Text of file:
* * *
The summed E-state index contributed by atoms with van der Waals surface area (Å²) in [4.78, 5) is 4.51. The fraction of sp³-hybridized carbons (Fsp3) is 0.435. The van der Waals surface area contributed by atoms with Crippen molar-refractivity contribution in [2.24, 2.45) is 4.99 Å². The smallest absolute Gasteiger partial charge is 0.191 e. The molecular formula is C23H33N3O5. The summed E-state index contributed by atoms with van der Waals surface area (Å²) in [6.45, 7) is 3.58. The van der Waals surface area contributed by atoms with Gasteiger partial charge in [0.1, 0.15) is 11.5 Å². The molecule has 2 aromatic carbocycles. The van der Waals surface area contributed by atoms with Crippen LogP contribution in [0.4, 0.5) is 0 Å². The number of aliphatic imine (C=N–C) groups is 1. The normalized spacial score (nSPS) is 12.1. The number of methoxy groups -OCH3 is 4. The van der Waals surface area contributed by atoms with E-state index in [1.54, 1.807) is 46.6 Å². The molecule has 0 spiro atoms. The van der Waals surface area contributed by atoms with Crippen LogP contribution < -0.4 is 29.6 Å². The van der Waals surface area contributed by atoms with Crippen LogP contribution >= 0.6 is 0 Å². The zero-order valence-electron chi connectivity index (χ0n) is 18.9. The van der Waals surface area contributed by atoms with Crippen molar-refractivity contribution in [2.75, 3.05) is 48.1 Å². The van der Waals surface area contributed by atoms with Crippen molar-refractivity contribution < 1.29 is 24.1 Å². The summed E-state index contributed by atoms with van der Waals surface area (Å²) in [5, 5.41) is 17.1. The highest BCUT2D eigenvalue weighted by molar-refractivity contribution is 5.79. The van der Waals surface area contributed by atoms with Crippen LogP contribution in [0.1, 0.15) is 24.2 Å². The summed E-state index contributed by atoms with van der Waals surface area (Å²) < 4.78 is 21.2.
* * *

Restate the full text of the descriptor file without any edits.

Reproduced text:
The summed E-state index contributed by atoms with van der Waals surface area (Å²) in [4.78, 5) is 4.51. The fraction of sp³-hybridized carbons (Fsp3) is 0.435. The van der Waals surface area contributed by atoms with Crippen molar-refractivity contribution in [2.24, 2.45) is 4.99 Å². The smallest absolute Gasteiger partial charge is 0.191 e. The molecular formula is C23H33N3O5. The summed E-state index contributed by atoms with van der Waals surface area (Å²) in [6.45, 7) is 3.58. The van der Waals surface area contributed by atoms with Gasteiger partial charge in [0.1, 0.15) is 11.5 Å². The molecule has 2 aromatic carbocycles. The van der Waals surface area contributed by atoms with Crippen LogP contribution in [0.4, 0.5) is 0 Å². The number of aliphatic imine (C=N–C) groups is 1. The normalized spacial score (nSPS) is 12.1. The number of methoxy groups -OCH3 is 4. The van der Waals surface area contributed by atoms with E-state index in [1.54, 1.807) is 46.6 Å². The molecule has 0 spiro atoms. The van der Waals surface area contributed by atoms with Crippen LogP contribution < -0.4 is 29.6 Å². The van der Waals surface area contributed by atoms with Crippen LogP contribution >= 0.6 is 0 Å². The zero-order valence-electron chi connectivity index (χ0n) is 18.9. The van der Waals surface area contributed by atoms with Crippen molar-refractivity contribution in [2.75, 3.05) is 48.1 Å². The van der Waals surface area contributed by atoms with Crippen molar-refractivity contribution < 1.29 is 24.1 Å². The summed E-state index contributed by atoms with van der Waals surface area (Å²) in [5, 5.41) is 17.1. The highest BCUT2D eigenvalue weighted by molar-refractivity contribution is 5.79. The van der Waals surface area contributed by atoms with Crippen LogP contribution in [0.1, 0.15) is 24.2 Å². The summed E-state index contributed by atoms with van der Waals surface area (Å²) < 4.78 is 21.2.